Thursday 23 January 2020

Longer lives should keep Walgreens Boots investors on right track


Stock image
Stock image

David Holohan

Walgreens Boots Alliance is the largest retail pharmacy, health, and daily living destination for consumers across the US and Europe with a history which can be traced back more than 100 years. The combination of US-based Walgreens with UK-focused Alliance Boots in 2014 created an enormous enlarged company with a truly global reach. The company operates from more than 13,200 stores, employs over 385,000 staff, and has a distribution arm that delivers to more than 230,000 clients.

In the UK and Ireland, consumers will be very familiar with Boots locations, while travellers to the US will have encountered the Walgreens and Duane Reade stores in major metropolitan cities.

More recently, the shares of Walgreens Boots Alliance have come under pressure as fears increased that Amazon was likely to move into medicines distribution - a development which unsettled investors as Amazon has habitually entered new business segments, made limited profits but pressured overall sector profitability.

These fears are likely overdone as the logistics and regulations attached to the distribution and dispensing of medical products would represent a significant step up for Amazon and are considerably more complex than, for example, transporting a book from a warehouse to a consumer's home.

Operationally, Walgreens Boots Alliance continues to perform strongly, and recent quarterly results highlight that it continues to grow at an attractive rate, despite experiencing fluctuations due to foreign exchange movements. Management is confident that 2018 will be a strong year.

A key attraction of the company's business model is the high level of free cash flow that is generated, given relatively modest capital expenditure required to run the business. (Free cash flow is the operating cash flow generated by the business - minus the spending on capital investment.) In 2018, analysts covering the company believe that free cash flow of $6.4bn will be generated, placing it on a free cash flow yield of around 10pc. Generally, firms which trade with free cash flow yields of above 6pc to 7pc can provide investors with excellent opportunities over the medium to long term - as long as there is high confidence that profitability can be maintained.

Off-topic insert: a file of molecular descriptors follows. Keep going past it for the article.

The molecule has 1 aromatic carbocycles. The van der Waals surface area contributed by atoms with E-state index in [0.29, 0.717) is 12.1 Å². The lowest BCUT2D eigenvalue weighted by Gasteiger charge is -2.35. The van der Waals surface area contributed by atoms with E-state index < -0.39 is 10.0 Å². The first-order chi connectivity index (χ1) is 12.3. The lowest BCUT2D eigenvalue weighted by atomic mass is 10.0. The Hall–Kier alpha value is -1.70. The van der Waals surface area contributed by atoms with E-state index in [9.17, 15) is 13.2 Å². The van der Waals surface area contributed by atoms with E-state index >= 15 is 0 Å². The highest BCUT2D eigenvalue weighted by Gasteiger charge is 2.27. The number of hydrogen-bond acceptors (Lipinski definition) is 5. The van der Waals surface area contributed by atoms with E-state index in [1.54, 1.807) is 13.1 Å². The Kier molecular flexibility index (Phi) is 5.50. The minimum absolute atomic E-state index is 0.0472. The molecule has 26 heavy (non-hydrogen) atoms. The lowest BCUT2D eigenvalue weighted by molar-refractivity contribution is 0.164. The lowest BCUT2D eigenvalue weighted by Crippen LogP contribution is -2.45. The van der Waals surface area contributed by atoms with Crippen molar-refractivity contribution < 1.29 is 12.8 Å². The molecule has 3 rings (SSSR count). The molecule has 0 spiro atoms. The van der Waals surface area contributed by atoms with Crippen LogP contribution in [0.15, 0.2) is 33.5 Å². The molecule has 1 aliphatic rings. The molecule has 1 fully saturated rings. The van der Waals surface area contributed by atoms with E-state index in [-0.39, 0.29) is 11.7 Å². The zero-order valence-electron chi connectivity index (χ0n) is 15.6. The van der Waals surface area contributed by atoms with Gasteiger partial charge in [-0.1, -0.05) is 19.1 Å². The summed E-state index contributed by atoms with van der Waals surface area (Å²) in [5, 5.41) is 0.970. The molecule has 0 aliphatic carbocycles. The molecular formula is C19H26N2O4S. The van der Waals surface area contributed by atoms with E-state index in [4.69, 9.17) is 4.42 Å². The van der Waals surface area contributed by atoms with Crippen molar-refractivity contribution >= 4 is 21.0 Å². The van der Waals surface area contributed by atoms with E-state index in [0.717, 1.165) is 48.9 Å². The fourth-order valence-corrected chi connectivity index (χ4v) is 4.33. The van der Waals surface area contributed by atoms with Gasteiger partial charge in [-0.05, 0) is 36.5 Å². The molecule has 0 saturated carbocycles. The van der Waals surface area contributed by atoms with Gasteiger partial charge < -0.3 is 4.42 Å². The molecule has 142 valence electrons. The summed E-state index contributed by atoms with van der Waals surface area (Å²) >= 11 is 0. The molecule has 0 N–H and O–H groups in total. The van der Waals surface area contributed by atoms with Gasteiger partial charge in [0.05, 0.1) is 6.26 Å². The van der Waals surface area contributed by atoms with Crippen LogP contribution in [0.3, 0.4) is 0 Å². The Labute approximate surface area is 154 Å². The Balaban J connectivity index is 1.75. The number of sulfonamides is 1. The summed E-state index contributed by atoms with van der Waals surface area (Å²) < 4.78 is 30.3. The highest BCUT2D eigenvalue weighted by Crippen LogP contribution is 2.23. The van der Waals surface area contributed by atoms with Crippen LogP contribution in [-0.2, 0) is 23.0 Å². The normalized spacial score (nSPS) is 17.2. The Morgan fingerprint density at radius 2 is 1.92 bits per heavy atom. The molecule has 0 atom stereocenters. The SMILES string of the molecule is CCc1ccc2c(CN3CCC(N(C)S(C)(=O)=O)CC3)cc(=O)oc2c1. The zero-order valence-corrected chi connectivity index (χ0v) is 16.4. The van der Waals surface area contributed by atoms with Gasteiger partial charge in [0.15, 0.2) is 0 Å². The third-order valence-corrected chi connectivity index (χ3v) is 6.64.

Walgreens Boots Alliance also has a very strong balance sheet which has facilitated significant share buyback programmes in recent years and will allow management to look at value accretive acquisitions.

The most likely takeover candidate would be AmerisourceBergen, a US drug wholesale business that Walgreens Boots Alliance already owns 25 pc of. There were several media reports earlier in the year that an approach was made but that AmerisourceBergen management spurned the interest. It would not be surprising if the possibility of a transaction was revisited given the strategic logic of a combination between the two firms. If it were to occur, it would be a $20bn deal and would provide Walgreens Boots with significant scale in the US drug distribution sector.

As demographics continue to point to a larger, longer-living population across developed markets, companies such as Walgreens Boots Alliance should continue to see increased demand for their services and can continue to thrive.

With shares currently trading with the cheapest set of valuation multiples in several years and providing investors with a solid profitability growth outlook and a dividend yield of 2.6pc, it is an attractive investment candidate to consider.

David Holohan is chief investment officer with Merrion Capital

(Any investment commentary in this column is from the author directly and should not be seen as a recommendation from The Sunday Independent)

Sunday Indo Business

Also in Business